Four Steps to Clean: Step Three--Maintenance

It's not enough to clean the house, declutter it, and organize it.  It needs to stay that way.  Growing up, my Ladybug mother (click here for Clutterbug styles--a ladybug is a person who loves visual simplicity, and presents as clean, but shoves clutter into drawers and hidden places because they have no idea how to keep it organized) was the queen of this.  The house would overflow with her stuff, and she'd pack it away in the guest bedroom or her bedroom drawers and cabinets.  If you wanted to see a constant mess, you could just look in her closet or our hall closet or even the basement closet.  Everything was stacked and overflowing.  She shamed me for being a Butterfly (someone who loves all their stuff out where it can be seen) because my mess was out where everyone could see.  Though she was just as messy as I was, except she craved visual simplicity and I didn't.  So to the world, our house looked organized.  But it wasn't.  She'd get a hair up her butt and say "Oh, I'm going to organize my closet/drawers/guest bedroom/etc." and she'd spend all day doing it.  But a week later, it would be packed again.  


My mother is a narcissist (she has NPD) and thought that her cleaning style made her above me because on the surface, everything looked clean.  Everything in life to her was about being above others.  She'd even brag about how organized and minimalist she was.  Except she wasn't either of those things.  She was a hidden hoarder.  

Not that there's anything wrong with that, but to make everyone believe you are organized and to act better than everyone else because of it, when you really just hiding a mess out of sight is just silly.  And I grew up believing I was broken or horrible because I was messy because that was what she wanted me to believe.  That's where the wrongness comes in.  We were both equally as messy, I just didn't hide my mess.

She, like me, had never learned how to properly organize for her organizational type.  She, like myself, always thought that type-A, meticulous micro-organizing was the only way to organize.  So she stuffed and stuffed, and stuffed her way to fill every drawer and hidden space she could.  Where I was the exact opposite, and I just let my piles of stuff (organized piles, thank you very much) hang out where everyone could see.  So the both of us would clean up whatever mess we'd made, organize, and go right back to stuffing and piling.  

Decluttering and organizing mean nothing if you do not learn maintenance.  Otherwise you'll be decluttering and reorganizing and getting messy again on a constant cycle (sometimes, I can organize, only to have it get messy again the very next day!).  Which is what makes me angry about the show "Hoarders", because not only do those people need therapeutic help to stop hoarding, they also need to learn proper maintenance for their organizational type, otherwise their house will become overloaded with stuff again.  Coming in and cleaning up someone else's space (as my mother used to do to me as a kid) does nothing to help them stay that way.  Her mantra was "Why can't you just be more clean?"  Looking back, I could have asked her the same thing.   But now I know exactly why.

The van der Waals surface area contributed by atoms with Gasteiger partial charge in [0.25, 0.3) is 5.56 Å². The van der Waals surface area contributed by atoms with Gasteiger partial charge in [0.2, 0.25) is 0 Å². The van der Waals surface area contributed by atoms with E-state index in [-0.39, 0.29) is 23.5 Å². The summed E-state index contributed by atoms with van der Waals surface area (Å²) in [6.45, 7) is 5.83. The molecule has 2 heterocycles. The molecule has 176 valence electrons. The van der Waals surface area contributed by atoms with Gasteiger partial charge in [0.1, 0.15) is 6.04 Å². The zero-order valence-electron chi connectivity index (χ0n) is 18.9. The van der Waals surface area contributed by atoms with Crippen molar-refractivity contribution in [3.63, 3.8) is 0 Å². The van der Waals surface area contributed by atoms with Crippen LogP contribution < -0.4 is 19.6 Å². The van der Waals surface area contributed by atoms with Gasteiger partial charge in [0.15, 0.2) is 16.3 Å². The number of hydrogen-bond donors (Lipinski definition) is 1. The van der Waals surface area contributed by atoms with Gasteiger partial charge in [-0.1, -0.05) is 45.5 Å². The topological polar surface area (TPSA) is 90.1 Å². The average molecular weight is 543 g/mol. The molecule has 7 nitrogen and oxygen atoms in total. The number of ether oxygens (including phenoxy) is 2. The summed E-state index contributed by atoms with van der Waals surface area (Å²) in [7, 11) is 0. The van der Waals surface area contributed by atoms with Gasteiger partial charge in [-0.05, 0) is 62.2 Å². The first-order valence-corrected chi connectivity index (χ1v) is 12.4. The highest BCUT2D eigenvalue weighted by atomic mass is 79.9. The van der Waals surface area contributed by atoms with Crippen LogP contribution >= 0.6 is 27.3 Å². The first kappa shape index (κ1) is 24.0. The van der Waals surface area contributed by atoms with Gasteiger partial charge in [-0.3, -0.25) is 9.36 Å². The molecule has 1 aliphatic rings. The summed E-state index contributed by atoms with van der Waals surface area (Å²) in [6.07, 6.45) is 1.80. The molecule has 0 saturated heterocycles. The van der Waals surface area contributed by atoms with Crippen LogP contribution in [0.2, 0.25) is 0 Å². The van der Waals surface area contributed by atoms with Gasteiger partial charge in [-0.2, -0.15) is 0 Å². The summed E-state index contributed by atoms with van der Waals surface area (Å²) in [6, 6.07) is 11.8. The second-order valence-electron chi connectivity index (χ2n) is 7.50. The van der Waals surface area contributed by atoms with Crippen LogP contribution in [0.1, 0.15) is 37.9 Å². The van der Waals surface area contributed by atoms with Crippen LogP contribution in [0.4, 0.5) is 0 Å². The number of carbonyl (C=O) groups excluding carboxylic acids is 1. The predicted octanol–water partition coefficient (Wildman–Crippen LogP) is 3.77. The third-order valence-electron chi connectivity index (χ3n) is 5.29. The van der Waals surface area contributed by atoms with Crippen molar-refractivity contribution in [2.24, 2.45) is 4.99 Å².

So you've decluttered.  Then you organized it all.  So now what?  

The first step on this section is to see what's working and what isn't.  I recently put my headbands on hooks on my bookshelf.  But I realize, I remove my headband and night and the hooks are really far away.  Usually when I go to sleep, I am utterly exhausted, and I need organization and maintenance to be easy for me.  And getting up after I've collapsed into bed isn't really my thing.  So I really should have made those hooks closer to where I take my headband off.  Now I will just have to train my brain to be okay with getting up and putting it on one of those hooks, or at some point, I will have to move those hooks closer.  The issue is, I do not want to put my headband on my side table, because it will stay there.  That's where the rules come back into play.  My new rule (which you make as you go) needs to be "No headbands on the side table".  I have been having huge issues with clutter on my side table, so I have to make rules to keep it as clean as possible.  

What is working is my cool new magazine rack.  I get all sorts of magazines (American Frontiersman, Willow and Sage, Family Handyman, etc.) and had no idea where to put them.  Now I have a rack that spins like a store rack and I love it!  It's visually appealing and it's organizational.  A perfect Butterfly piece of equipment!  Another thing that's been working for a few months is my curio cabinet where I store all my tarot cards.  I have a tarot website at which teaches tarot for introspection, rather than prediction and I collect all sorts of cards.  Up until I got the curio cabinet, they were over-stuffed in a drawer.  Now I can see them and they are a part of my decor.  And they've stayed organized and pretty ever since using it.  I highly suggest curio cabinets for fellow Butterflies (from!